By Esmeralda Bermudez

Los Angeles Times

They call it Bibaporru, Beep Vaporu, El Bic, El Bix, El Vickisito.

And many think of the sticky, stinky menthol goop as their own, even though it’s used around the world.

In the Latino community, Vicks VapoRub inspires a curious, nostalgic devotion — for its many nicknames and uses far more creative than relief for the common cold and muscle pain.

“If I say to someone, ‘Hey, bring me El Vah-po-ru!’ they’ll know exactly what I’m talking about,” said Luciano Roldan, 78, of Los Angeles, who has been rubbing VapoRub all over, including up his nose, since he was a kid in the El Salvador countryside.

Since the ointment was invented as a croup and pneumonia cure by a North Carolina pharmacist more than a century ago, many have relied on the little blue jar to solve all sorts of problems: athlete’s foot, stretch marks, stomach aches, earaches. Some actors even rub it on their eyes to cause tears. Others scoop it into their coffee or tea.

Online, there are countless tributes to its mighty powers. Some testimonials are real, some are jokes — meant to mimic and spoof those with limitless faith.

Latinos have created vivaporu hashtags, memes, emojis, comedy skits and, for those still scratching their heads at the love affair, explanatory videos. Some have written about their nostalgia in dissertations, poems and published essays.

Others have dressed up as the Vicks container for Halloween or celebrated mom’s birthday with a cake in its image.

Growing up in Connecticut, Michael Diaz remembers his Dominican parents put VapoRub on acne, scrapes, cuts, bruises. They kept the jar on the dresser in their bedroom.

When he was in second grade, Diaz came home on a snowy day. Just as he had reached his family’s porch, a sharp icicle broke off the gutter and landed straight on his head. His mom saw the bloody gash and started crying. His dad, Jose, raced to grab the Vivaporu. He slathered a big chunk of goo on his son’s head and told him, “Hey, you’ll be fine.”

Julia Longoria started pondering the Vicks phenomenon only after she grew up and began thinking back on her childhood. In 2017, the WNYC radio reporter and producer decided to dig into the topic a little.

She interviewed dozens of people, but in the end found the best tale right at home: with her Cuban grandmother.

Malvina Camejo, 82, of Palm Beach Gardens, Florida, loves Vicks VapoRub so much she affectionately calls it her Vickisito.

She’s used it for toenail fungus, to strengthen her nails, condition her hair and moisturize her skin. Sometimes she has five or six of the jars on her vanity.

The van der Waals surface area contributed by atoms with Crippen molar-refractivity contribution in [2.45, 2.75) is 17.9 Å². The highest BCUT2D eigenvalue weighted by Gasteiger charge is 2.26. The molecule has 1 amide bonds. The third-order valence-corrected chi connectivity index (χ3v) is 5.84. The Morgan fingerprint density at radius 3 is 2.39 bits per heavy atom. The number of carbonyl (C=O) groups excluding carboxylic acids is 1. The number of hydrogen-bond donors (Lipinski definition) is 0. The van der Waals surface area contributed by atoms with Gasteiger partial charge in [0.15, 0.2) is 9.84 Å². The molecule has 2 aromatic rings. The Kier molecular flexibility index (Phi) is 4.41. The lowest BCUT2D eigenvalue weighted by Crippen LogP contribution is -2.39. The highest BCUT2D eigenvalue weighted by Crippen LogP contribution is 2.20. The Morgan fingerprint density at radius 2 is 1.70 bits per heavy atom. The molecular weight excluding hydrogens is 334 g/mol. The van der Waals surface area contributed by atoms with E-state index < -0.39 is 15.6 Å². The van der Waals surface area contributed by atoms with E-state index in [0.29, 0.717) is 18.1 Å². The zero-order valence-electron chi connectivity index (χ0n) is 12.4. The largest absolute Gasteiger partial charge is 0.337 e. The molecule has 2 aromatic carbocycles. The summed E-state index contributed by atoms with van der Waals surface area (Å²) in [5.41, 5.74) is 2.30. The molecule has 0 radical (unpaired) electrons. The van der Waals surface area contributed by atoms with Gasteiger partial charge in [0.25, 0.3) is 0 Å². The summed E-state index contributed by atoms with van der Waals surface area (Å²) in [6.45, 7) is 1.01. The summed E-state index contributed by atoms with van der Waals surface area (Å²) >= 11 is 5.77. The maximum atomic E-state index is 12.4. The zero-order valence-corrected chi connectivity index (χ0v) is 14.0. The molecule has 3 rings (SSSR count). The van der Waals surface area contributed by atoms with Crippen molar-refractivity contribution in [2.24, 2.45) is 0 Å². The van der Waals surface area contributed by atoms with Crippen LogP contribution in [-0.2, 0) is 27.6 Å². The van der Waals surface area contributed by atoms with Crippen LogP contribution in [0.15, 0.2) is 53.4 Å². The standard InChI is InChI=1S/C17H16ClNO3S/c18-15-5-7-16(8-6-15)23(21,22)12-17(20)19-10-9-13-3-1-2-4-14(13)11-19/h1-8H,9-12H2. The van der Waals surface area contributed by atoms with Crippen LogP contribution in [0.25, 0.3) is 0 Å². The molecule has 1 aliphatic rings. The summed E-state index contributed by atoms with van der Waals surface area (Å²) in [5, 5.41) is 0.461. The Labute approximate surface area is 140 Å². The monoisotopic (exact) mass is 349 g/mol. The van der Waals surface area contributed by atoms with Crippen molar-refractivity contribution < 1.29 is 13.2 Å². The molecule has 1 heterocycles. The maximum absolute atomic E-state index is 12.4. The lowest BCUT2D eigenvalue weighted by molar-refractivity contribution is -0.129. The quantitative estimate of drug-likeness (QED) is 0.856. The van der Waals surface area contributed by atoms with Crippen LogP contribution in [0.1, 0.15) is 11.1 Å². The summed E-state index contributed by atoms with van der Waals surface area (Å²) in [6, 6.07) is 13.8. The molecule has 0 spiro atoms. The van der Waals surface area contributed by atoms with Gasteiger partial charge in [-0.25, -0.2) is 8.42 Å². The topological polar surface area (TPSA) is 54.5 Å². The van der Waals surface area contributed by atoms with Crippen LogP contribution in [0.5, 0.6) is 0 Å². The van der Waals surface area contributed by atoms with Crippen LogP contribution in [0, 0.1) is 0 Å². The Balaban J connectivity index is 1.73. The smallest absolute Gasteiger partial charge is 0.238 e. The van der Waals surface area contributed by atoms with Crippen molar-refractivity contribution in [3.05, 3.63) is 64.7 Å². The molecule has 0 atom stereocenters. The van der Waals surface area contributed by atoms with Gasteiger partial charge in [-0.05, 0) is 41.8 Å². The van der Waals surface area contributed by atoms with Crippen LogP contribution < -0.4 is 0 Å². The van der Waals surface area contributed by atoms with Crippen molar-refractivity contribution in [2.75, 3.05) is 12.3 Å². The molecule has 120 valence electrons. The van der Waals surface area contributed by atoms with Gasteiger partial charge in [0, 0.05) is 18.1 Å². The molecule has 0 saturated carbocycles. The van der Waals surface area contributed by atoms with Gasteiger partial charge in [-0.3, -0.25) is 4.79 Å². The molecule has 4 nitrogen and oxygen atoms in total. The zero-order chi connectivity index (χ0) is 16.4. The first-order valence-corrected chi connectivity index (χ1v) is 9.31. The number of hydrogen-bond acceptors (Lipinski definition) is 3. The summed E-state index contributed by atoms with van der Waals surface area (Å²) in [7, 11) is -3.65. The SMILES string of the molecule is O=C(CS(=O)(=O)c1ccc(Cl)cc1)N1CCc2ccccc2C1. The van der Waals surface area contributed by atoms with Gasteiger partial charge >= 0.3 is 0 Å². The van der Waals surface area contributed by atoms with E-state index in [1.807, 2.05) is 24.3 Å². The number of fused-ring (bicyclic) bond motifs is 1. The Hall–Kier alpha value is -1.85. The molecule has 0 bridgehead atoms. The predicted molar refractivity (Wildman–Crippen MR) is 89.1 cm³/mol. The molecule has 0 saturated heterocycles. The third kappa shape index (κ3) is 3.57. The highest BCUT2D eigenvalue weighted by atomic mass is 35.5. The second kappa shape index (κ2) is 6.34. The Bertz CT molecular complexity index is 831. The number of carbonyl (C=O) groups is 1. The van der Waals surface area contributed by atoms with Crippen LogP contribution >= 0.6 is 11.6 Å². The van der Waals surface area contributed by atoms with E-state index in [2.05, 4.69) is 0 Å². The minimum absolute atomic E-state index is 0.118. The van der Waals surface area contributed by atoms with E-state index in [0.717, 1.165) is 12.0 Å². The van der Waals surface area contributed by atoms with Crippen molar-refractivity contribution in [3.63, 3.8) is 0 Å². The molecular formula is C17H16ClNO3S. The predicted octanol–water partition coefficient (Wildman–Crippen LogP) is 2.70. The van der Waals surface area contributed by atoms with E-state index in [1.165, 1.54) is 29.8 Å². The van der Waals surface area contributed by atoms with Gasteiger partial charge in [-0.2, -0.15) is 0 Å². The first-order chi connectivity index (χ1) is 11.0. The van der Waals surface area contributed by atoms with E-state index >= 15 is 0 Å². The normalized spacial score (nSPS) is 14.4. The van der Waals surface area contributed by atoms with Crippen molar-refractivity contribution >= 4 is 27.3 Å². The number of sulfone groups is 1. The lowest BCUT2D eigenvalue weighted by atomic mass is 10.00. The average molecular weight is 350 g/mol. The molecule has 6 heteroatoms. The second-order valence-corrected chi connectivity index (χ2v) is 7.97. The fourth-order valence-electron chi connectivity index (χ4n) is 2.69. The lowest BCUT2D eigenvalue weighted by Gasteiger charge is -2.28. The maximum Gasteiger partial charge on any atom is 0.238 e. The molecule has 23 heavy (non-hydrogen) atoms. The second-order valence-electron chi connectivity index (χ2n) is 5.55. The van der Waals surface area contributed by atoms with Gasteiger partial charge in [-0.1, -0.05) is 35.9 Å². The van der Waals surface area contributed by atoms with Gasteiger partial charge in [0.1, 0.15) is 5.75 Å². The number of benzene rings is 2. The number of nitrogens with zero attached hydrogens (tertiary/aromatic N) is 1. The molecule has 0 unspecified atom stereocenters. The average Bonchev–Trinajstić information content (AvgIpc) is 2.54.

In interviews she learned that her grandma loved the ointment because it took her back to Cuba, to the happy days before the revolution when her own mother used to rub the salve on her in the comfort of her little pink bedroom.

After the embargo cut off the conduit to American products, Longoria’s grandma couldn’t get her Vickisito for years.

Lunsford Richardson invented a lot of remedies in the 1890s, but the one that clicked was Vicks Magic Croup Salve, created to help people breathe better when they had colds. (His son later came up with “VapoRub.”)

In 1918, the Spanish flu sent sales soaring, from $900,000 to $2.9 million in a single year.

Richardson was one of the thousands who died in the epidemic.

His company went on to market the ointment in England, Mexico and Central and South America, and then dozens of other countries. In the 1920s, Vicks salesmen went door to door handing out coupons in small towns in Bolivia.

In the summer when sales would fall, Vicks placed ads in newspapers promoting alternative uses: boils, bee stings, frostbite, headaches, poison oak, and even distemper in horses.

Procter & Gamble, now its parent company, did not respond to requests for comment, but the company website and Vicks hotline emphasize that users should stick to the recommended uses listed on the label.

Maybe it was all the advertising. Maybe it was product loyalty. Maybe it was simply a tradition passed from one generation to the next.

Rachel Herz, a cognitive neuroscientist at Brown University, thinks its strong scent might play a role. She’s included the product in several studies about the powerful memories that smells evoke. She said VapoRub often brought up flashbacks that were positive, “not of feeling sick, but of being cared for and being soothed.”